un-turbid

turbid

[tur-bid]
adjective
1.
not clear or transparent because of stirred-up sediment or the like; clouded; opaque; obscured: the turbid waters near the waterfall.
2.
thick or dense, as smoke or clouds.
3.
confused; muddled; disturbed.

Origin:
1620–30; < Latin turbidus disturbed, equivalent to turb(āre) to disturb (derivative of turba turmoil) + -idus -id4

turbidity, turbidness, noun
turbidly, adverb
unturbid, adjective
unturbidly, adverb

1. torpid, turbid, turgid ; 2. turbid, turgid.


1. murky, cloudy, roiled, muddy.
Dictionary.com Unabridged
Based on the Random House Dictionary, © Random House, Inc. 2014.
Cite This Source Link To un-turbid
Collins
World English Dictionary
turbid (ˈtɜːbɪd)
 
adj
1.  muddy or opaque, as a liquid clouded with a suspension of particles
2.  dense, thick, or cloudy: turbid fog
3.  in turmoil or confusion
 
[C17: from Latin turbidus, from turbāre to agitate, from turba crowd]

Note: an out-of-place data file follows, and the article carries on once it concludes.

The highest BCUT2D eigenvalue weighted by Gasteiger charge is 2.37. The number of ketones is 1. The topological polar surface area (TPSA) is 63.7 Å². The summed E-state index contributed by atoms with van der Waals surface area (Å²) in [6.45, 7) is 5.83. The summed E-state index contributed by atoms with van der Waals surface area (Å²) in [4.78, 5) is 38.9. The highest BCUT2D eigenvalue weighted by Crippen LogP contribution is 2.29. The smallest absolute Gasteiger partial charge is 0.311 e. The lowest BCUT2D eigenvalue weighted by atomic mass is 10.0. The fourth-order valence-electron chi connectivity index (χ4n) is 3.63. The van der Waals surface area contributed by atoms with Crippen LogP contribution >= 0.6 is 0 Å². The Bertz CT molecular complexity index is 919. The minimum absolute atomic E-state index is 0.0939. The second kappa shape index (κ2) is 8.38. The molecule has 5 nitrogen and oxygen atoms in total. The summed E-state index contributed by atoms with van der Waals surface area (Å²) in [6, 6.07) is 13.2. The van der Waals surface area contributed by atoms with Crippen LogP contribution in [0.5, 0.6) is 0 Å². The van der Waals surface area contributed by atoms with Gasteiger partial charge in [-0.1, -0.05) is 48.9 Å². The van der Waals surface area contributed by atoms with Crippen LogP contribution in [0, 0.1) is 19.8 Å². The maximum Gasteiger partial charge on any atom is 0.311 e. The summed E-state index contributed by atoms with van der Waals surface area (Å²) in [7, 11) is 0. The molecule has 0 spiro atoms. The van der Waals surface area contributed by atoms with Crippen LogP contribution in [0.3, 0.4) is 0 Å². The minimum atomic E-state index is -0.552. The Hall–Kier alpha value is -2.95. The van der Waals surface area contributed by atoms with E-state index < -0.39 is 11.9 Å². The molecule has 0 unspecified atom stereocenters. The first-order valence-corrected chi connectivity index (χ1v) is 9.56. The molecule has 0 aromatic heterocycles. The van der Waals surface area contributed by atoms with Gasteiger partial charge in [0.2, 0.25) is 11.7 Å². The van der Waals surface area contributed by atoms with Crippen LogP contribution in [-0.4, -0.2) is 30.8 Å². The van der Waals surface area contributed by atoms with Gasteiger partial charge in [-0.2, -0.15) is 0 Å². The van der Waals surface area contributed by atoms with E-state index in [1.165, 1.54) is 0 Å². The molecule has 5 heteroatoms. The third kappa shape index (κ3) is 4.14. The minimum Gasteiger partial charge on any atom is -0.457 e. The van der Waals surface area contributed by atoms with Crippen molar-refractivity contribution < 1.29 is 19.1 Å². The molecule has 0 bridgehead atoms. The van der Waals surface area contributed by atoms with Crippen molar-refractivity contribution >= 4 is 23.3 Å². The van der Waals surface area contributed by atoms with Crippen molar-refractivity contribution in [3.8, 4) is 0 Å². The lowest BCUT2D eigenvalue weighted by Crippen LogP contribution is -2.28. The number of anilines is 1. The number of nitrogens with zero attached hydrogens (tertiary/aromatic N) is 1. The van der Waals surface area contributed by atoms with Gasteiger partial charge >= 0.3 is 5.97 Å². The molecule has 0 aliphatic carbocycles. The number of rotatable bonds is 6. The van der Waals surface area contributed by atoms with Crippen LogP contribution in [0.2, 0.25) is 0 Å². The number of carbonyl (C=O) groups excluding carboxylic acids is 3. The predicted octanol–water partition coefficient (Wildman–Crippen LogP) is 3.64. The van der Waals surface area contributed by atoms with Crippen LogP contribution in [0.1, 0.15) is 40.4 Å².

tur'bidity
 
n
 
'turbidness
 
n
 
'turbidly
 
adv

Collins English Dictionary - Complete & Unabridged 10th Edition
2009 © William Collins Sons & Co. Ltd. 1979, 1986 © HarperCollins
Publishers 1998, 2000, 2003, 2005, 2006, 2007, 2009
Cite This Source
Etymonline
Word Origin & History

turbid
1626, from L. turbidus "muddy, full of confusion," from turbare "to confuse, bewilder," from turba "turmoil, crowd," probably from Gk. tyrbe "turmoil."
Online Etymology Dictionary, © 2010 Douglas Harper
Cite This Source
American Heritage
Medical Dictionary

turbid tur·bid (tûr'bĭd)
adj.
Having sediment or foreign particles stirred up or suspended; muddy; cloudy.


tur·bid'i·ty n.
The American Heritage® Stedman's Medical Dictionary
Copyright © 2002, 2001, 1995 by Houghton Mifflin Company. Published by Houghton Mifflin Company.
Cite This Source
Copyright © 2014 Dictionary.com, LLC. All rights reserved.
  • Please Login or Sign Up to use the Recent Searches feature